Yeah, I guess I'd piggyback on that. So I think al pointed out expectations have risen dramatically, right. And the world, I would also argue that patients have changed dramatically, the use of telehealth, for instance, that was always there, people just didn't really choose to use it very much, right. So most most major health systems had, if I had some level of telehealth, they're not nearly what you would need during the pandemic. So I think there's a sea change of expectations, I also think there's a sea change of the ability for us all to change, right, and the beauty of being in healthcare. So there are a lot of challenges. And the industry hasn't always been on the leading edge, right. But now our opportunity to catch up, there's been a heck of a lot of acceleration the last couple of years in the health systems that we work with. So there's certainly opportunity there. But no one knows more. No one has more data about their consumer patient really prefer to use the healthcare system, right? Literally a health care system knows as much about us as individuals as almost anyone to us, right? Amazon would love one of the reasons they're getting into health care. We love to have that much more information about us, right? retail banks, all these other of these other industries, who have who have utilized their data extremely well. Don't have nearly what we have, right. So I think at the end of the day, it comes back to where I was going as personalized journeys. Like what's important to me at this moment, in terms of content access, then guiding them along that as as opposed to the welcome Hello, Tom kind of things that are there. And we have tremendous ninja beauty of what we have today is with our EMR systems, if our CRM or marketing automation platforms, we can sew that together, first party and third party data in really producing tremendous experiences, which should drive loyalty, retention, and hopefully market share for all for all of the systems in those spaces. So while there's a lot of challenges is fraught with opportunity right now. It's a great it's a great day to be a healthcare marketer. Just there's just so much in front of us.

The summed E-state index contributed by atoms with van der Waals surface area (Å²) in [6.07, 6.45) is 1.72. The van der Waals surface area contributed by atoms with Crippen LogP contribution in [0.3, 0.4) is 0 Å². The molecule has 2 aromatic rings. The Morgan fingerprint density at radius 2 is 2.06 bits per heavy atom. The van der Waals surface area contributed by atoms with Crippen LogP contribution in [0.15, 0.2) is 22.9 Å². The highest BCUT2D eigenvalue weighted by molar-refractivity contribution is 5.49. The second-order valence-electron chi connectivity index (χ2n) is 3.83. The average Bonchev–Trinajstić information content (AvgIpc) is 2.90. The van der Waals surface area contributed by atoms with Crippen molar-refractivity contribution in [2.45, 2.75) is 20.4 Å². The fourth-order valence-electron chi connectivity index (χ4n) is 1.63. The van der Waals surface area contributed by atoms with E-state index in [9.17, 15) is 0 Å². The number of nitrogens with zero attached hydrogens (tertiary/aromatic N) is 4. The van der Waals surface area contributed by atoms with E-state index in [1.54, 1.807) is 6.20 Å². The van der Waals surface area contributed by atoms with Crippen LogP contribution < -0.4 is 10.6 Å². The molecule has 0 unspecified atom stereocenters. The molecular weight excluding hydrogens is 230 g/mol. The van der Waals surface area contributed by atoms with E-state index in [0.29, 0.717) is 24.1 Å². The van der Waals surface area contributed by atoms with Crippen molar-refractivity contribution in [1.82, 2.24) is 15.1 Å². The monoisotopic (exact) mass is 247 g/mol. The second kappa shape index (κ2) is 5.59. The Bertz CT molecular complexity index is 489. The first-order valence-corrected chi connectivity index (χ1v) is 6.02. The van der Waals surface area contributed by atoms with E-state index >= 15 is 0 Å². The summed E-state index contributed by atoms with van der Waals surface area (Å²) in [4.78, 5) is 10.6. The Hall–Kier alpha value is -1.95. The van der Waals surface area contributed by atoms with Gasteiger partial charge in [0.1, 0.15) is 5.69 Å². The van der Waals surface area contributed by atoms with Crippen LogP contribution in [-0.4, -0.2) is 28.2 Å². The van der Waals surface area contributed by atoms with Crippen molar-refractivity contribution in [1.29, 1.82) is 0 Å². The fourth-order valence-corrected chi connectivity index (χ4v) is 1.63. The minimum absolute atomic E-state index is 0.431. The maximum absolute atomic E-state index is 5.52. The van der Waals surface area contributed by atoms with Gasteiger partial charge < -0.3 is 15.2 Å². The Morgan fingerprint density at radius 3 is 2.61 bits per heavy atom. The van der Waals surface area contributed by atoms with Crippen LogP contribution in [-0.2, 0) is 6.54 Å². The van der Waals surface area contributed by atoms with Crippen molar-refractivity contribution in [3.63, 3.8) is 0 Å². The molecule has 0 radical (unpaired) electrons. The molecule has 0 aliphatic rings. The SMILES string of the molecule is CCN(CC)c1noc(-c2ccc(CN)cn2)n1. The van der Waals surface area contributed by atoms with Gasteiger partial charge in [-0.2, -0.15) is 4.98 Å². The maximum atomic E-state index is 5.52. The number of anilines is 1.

Al Zinkand  14:48  

And, Tom, it's awesome that you went to telehealth. That's another thing that has completely reshaped the playing field. Two years ago, Mayo was not a competitor. They're a competitor now because telehealth is available in Texas to people who want to get it from Mayo providers. And the traditional people that we've looked at as our friends like the CVS 's of the world, are starting to try to disintermediate us, right? They're, they're doing their minute clinics and things like that they're starting to take a meaningful chunk out of provider care of primary care. So we've got to figure out two things. I think it's systems one is how to be very intelligent about the areas we choose to compete. We're, you know, if you're, if you're gonna go out there and try and build a an EMR from scratch, well, you're competing with other people trying to get into the industry and epics already exist. So you need to be very intelligent on what products you bring to market, folks like Amazon can bring $56 billion cash on hand, that's really tough for health system to compete with.


Tom Hileman  15:37  

Right, but we have health systems also have some things that those large organizations don't have right relationships. So if you look at all the data, I know, Chris, we spoke about this before the relationships between the between your providers, I'm using that word broadly, because it could be nurse practitioners, physicians, clinicians in general and the consumer, the patient is paramount, like people remember their doctor's name, right or the or who they're working with. That's a little different than a telehealth. A telehealth for bronchitis. Right. That's more of a transaction. So I think the health systems have relationships, caregivers that we can lean into, and provide a personalized and empathetic experience that other folks can but yeah, it's a big challenge. Right. So there's big money and large data, but we also have with lean into our into what health systems have a specialty care and in high touch


Tom Swanson  16:33